Press Releases

Press Releases



Dear Fellow South African,
The United Nations will this week begin the 75th session of its General Assembly, where the nations of the world gather to seek collective solutions to global challenges.
In any other year, heads of state and government would travel to the UN headquarters in New York to address the General Assembly. But this year, because of the coronavirus pandemic, this gathering is taking place virtually, using technology to bridge the distance between the capitals of the world.
As South Africa, we will be addressing the General Assembly by videoconference from the Union Buildings and will be participating in several other meetings.
This is an important moment for the United Nations. It is 75 years since its formation following the destruction of the Second World War. The countries of the world were determined that never again should such a human tragedy be allowed to happen. They believed that through an organisation like the UN, the world’s problems could be peacefully resolved through cooperation.
As the world confronts another global crisis, this time caused by a virus, the United Nations remains as important and relevant as ever.
The UN has played a vital role in supporting cooperation among countries and international organisations like the World Health Organisation as they have worked to tackle the coronavirus pandemic. It has focused attention on the most vulnerable countries and those parts of society most badly affected by the pandemic.
Importantly, the UN has enabled countries to focus on the work that needs to be done to not only to rebuild economies, but to do so in a manner that advances the achievement of the Sustainable Development Goals.
The UN is leading the effort to ensure that the world that emerges from COVID is better, fairer and more peaceful.
In the 75 years of its existence, the UN has proven the value of cooperation and solidarity.
To resolve our global challenges – be they health emergencies, transnational crime, conflict and war, climate change, migration or natural disasters – we must work together. It is only through multilateralism that we can forge common strategies for the benefit of all.
We therefore need to strengthen bodies like the UN, ensure they are properly resourced and that they are representative. We must use this anniversary to push ahead with the reform of the UN and particularly its Security Council, which does not give equal voice to the different regions of the world. As South Africa, we will use our virtual presence in New York to continue to advocate for Africa – a continent of more than a billion people – to have permanent representation on the UN Security Council.
We recognise that global peace is not just about a world free of conflict, but one free of poverty, inequality and underdevelopment. It is a world of inclusive economic growth and shared prosperity. By providing all the world’s people with the means to live secure and productive lives, we are laying the best foundation for peace and stability.
One of the greatest challenges to the achievement of this goal is the continued exclusion of half of the world’s population through discrimination and marginalisation.
This year marks the 25th anniversary of the Beijing Conference on Women, which placed the emancipation of women firmly on the global agenda. It is a valuable opportunity to not only review the progress made over the last quarter century, but most importantly to clearly outline the actions we must now take to ensure that women occupy their rightful place as equals in all areas of life in all societies.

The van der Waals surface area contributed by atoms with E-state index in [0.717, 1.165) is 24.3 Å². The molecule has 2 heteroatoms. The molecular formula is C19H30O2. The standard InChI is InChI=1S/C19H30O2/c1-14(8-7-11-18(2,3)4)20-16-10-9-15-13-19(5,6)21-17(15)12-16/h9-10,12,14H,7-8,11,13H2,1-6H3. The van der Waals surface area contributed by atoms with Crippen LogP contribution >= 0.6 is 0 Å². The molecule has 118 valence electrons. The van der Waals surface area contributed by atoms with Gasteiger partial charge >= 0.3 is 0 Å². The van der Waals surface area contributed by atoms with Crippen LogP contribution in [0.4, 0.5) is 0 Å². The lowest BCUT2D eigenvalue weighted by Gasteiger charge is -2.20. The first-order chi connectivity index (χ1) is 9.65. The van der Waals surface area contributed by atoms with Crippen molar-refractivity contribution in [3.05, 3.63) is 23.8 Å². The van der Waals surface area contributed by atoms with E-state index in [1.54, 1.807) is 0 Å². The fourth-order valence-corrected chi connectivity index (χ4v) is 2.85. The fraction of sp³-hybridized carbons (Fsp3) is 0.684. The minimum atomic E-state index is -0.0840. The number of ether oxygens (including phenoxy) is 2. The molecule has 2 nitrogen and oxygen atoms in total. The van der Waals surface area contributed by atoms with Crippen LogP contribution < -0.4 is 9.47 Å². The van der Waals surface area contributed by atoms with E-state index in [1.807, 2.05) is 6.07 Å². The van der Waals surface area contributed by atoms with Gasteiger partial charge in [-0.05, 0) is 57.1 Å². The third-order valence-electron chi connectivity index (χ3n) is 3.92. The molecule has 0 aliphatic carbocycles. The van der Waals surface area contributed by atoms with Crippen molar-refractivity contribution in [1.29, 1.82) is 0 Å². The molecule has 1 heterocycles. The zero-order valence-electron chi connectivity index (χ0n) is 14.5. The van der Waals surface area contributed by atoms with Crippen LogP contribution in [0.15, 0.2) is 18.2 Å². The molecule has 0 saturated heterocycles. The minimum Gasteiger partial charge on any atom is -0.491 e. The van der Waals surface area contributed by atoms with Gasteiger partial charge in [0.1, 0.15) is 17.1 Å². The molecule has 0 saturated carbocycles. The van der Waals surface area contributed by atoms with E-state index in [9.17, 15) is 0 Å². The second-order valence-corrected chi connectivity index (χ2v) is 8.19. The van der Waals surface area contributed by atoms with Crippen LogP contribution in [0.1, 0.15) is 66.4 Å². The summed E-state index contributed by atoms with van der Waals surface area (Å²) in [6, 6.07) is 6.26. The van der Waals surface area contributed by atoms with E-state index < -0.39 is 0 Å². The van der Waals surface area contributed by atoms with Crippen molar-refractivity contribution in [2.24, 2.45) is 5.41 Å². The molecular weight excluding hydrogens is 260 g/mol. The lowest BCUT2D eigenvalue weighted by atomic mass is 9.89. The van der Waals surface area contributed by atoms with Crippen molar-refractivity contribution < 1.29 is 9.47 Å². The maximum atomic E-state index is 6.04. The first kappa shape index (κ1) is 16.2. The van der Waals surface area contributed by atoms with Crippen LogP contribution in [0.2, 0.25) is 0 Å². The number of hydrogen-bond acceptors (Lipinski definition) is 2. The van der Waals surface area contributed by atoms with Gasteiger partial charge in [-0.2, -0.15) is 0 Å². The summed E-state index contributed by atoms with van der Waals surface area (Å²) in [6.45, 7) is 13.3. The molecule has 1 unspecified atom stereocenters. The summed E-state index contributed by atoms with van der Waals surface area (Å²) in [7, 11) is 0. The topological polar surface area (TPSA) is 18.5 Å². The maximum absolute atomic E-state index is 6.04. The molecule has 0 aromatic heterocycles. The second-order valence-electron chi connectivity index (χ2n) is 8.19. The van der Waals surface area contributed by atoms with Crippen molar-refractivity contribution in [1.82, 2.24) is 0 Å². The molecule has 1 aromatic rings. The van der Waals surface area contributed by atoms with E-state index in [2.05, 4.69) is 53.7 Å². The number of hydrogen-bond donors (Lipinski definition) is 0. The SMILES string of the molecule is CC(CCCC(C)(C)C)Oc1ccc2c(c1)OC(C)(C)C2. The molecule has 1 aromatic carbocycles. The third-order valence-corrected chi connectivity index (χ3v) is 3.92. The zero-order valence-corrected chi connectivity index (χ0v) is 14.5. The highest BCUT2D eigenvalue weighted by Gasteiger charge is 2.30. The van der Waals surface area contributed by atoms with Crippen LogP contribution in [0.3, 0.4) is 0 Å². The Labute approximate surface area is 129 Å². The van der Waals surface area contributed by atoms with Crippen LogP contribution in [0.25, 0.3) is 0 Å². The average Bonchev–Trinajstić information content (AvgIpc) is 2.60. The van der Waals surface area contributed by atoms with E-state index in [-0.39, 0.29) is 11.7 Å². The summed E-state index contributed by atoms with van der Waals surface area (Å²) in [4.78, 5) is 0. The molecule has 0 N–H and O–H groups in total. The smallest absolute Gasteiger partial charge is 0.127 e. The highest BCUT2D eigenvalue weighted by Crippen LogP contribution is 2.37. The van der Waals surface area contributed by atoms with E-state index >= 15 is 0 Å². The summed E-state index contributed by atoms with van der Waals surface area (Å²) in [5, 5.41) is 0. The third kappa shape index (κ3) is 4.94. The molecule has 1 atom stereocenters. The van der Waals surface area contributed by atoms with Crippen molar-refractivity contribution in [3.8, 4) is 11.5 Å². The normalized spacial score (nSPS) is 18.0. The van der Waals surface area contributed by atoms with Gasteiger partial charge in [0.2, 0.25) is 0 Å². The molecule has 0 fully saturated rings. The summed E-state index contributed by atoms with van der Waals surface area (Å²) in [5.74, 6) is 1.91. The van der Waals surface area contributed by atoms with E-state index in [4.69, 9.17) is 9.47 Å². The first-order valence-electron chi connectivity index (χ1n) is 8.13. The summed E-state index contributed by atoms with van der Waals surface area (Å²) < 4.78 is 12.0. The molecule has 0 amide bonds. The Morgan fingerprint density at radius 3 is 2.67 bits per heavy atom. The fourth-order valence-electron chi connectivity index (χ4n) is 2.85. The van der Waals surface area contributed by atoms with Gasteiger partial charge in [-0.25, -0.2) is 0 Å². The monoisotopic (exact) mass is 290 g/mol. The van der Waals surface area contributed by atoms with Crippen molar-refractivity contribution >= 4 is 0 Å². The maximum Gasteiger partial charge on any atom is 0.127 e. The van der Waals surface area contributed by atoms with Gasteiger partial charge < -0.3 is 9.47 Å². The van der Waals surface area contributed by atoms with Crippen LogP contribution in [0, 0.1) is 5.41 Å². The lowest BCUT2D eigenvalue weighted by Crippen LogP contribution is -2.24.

For Africa, this means, among other things, that we must intensify measures to empower women economically. This is in line with the African Union decision to dedicate this decade to the financial inclusion of women. We therefore welcome the opportunity later this week to take part in a panel of G7 and African countries on women’s digital financial inclusion in Africa. It will look at how women can take advantage of technological advances to start businesses, trade and find meaningful employment.
There is much that can be achieved by ensuring that women have greater access to affordable financial services and education. This should take place alongside other measures we are pursuing on the continent, such as efforts to increase the portion of public procurement set aside for women-owned businesses.
Our message is that unless women are brought into the mainstream of the economy they will continue to bear the brunt of exclusion and be vulnerable to abuse and exploitation. Our message is that a world that empowers women is a prosperous and sustainable world.
This sitting of the UN General Assembly must also address the climate change crisis. As the world rebuilds in the aftermath of the coronavirus pandemic we have an opportunity to place the global economy on a low-carbon, climate resilient path. We should be building green economies, not just for the sake of environmental sustainability but because of the opportunities for job creation and growth.
This pandemic has presented the world with a choice – between the global cooperation envisaged in the UN Charter or the pursuit of narrow self-interest. It is a choice between prosperity for all or for a just a few.
At the 75th UN General Assembly, the leaders of the world have an opportunity to begin rebuilding a new global order based on justice and equality.
By drawing on the spirit of solidarity, friendship and unity of purpose that has long defined the United Nations, we will set a clear path towards lasting peace and sustainable development.
Best regards,



Kindly note that the Embassy telephone lines are currently out of order due to the ICT network being down. The Embassy is working closely with the head office (Department of International Relations and Cooperation) in Pretoria to have the broken-down switch (connector between a router and telephone lines) replaced as soon as possible. It is unfortunate and regrettable that the switch is not readily available and can only be sourced and couriered from South Africa to Portugal. The COVID-19 pandemic is causing delays in delivery of the switch from the supplier and also for the movement of goods and services. The Embassy apologises for the inconvenience caused.